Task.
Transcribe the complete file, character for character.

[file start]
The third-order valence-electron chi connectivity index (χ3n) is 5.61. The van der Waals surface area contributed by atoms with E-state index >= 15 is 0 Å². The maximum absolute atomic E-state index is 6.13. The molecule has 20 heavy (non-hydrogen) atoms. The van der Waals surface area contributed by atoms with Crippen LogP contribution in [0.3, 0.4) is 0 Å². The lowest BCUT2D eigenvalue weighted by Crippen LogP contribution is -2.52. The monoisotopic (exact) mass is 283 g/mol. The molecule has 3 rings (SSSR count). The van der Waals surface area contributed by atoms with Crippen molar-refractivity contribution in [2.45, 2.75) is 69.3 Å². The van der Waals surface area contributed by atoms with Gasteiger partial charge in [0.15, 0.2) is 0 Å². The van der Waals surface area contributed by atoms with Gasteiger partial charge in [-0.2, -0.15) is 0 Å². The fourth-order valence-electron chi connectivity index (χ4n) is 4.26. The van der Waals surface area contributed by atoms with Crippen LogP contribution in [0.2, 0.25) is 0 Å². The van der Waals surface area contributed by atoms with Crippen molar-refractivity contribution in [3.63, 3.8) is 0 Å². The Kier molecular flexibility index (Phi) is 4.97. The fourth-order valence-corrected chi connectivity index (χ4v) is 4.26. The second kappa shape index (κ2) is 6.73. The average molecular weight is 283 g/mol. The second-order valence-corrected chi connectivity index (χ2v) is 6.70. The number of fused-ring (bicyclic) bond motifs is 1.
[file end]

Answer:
The third-order valence-electron chi connectivity index (χ3n) is 5.61. The van der Waals surface area contributed by atoms with E-state index >= 15 is 0 Å². The maximum absolute atomic E-state index is 6.13. The molecule has 20 heavy (non-hydrogen) atoms. The van der Waals surface area contributed by atoms with Crippen LogP contribution in [0.3, 0.4) is 0 Å². The lowest BCUT2D eigenvalue weighted by Crippen LogP contribution is -2.52. The monoisotopic (exact) mass is 283 g/mol. The molecule has 3 rings (SSSR count). The van der Waals surface area contributed by atoms with Crippen molar-refractivity contribution in [2.45, 2.75) is 69.3 Å². The van der Waals surface area contributed by atoms with Gasteiger partial charge in [0.15, 0.2) is 0 Å². The van der Waals surface area contributed by atoms with Gasteiger partial charge in [-0.2, -0.15) is 0 Å². The fourth-order valence-electron chi connectivity index (χ4n) is 4.26. The van der Waals surface area contributed by atoms with Crippen LogP contribution in [0.2, 0.25) is 0 Å². The van der Waals surface area contributed by atoms with Crippen molar-refractivity contribution in [3.63, 3.8) is 0 Å². The Kier molecular flexibility index (Phi) is 4.97. The fourth-order valence-corrected chi connectivity index (χ4v) is 4.26. The second kappa shape index (κ2) is 6.73. The average molecular weight is 283 g/mol. The second-order valence-corrected chi connectivity index (χ2v) is 6.70. The number of fused-ring (bicyclic) bond motifs is 1.